Unfortunately, I could only attend the first day of this year edition. Despite my absence I have still been able to follow the conversations of the second day thanks to the “#E20 peeps Tweeting like maniacs” as Lee Bryant noticed.

Some may have expressed their regrets that their were not so many new ideas but I don’t really share this perspective. The main impression I have brought back home is this : we are reaching some kind of maturity on the topic as some patterns of successful implementations emerge. It is great to have thought leaders discussing ideas, principles and concepts but the main value out of these conferences from my perspective are the returns of experiences : those were very inspiring indeed.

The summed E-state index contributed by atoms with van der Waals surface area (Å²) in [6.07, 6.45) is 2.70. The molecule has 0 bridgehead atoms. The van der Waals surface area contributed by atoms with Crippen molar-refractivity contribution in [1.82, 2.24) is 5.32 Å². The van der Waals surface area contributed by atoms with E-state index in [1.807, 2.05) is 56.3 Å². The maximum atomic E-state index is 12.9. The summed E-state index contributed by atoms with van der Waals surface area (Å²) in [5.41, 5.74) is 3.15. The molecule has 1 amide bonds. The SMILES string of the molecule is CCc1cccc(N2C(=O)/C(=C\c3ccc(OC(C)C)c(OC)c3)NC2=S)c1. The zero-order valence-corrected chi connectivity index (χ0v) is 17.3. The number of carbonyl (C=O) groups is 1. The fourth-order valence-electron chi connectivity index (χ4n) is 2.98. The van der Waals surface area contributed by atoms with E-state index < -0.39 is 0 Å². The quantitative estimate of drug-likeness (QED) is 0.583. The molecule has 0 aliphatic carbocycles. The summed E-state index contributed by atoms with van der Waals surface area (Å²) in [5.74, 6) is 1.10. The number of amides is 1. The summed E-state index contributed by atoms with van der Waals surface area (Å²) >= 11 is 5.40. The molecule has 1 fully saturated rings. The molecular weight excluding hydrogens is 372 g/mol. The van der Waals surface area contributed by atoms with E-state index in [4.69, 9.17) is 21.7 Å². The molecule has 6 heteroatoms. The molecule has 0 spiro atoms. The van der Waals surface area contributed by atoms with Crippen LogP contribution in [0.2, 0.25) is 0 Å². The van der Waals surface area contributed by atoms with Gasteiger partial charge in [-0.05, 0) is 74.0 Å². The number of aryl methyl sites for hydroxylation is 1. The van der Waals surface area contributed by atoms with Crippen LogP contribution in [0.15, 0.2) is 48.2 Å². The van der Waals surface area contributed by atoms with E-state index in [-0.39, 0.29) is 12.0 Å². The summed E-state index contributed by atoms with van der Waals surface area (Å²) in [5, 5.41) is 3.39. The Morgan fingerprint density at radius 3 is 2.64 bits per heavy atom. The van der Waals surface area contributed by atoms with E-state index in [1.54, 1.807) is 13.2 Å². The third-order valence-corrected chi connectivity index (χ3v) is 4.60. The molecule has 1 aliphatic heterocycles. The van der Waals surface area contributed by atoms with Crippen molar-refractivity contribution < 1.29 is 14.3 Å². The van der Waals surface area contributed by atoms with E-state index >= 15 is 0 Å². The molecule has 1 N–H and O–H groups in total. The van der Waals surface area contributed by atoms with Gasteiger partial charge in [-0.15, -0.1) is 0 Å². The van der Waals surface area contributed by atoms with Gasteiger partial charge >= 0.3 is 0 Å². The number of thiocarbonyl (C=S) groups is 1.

Inspiring to such an extent that I after 5 years into the topic, I eventually found my one tweet definition of Social Business … Read the rest of this entry »

mba zanetti

#hypertextual a eu la chance de croiser la route de Mariana Zanetti, auteure de The MBA Bubble qui vient d’être traduit dans la langue de Geneviève Fioraso sour le titre Le MBA est-il un investissement rentable chez les Editions Maxima.

L’ouvrage a ouvert une discussion de l’autre côté de l’Atlantique ou Mariana est citée par le Fincancial Times aux côtés de personnages aussi important dans le monde des écoles de management que le professeur de Stanford Jeffrey Pfeiffer (co-auteur d’un des livres de chevet de ce blog : The Knowing Doing Gap).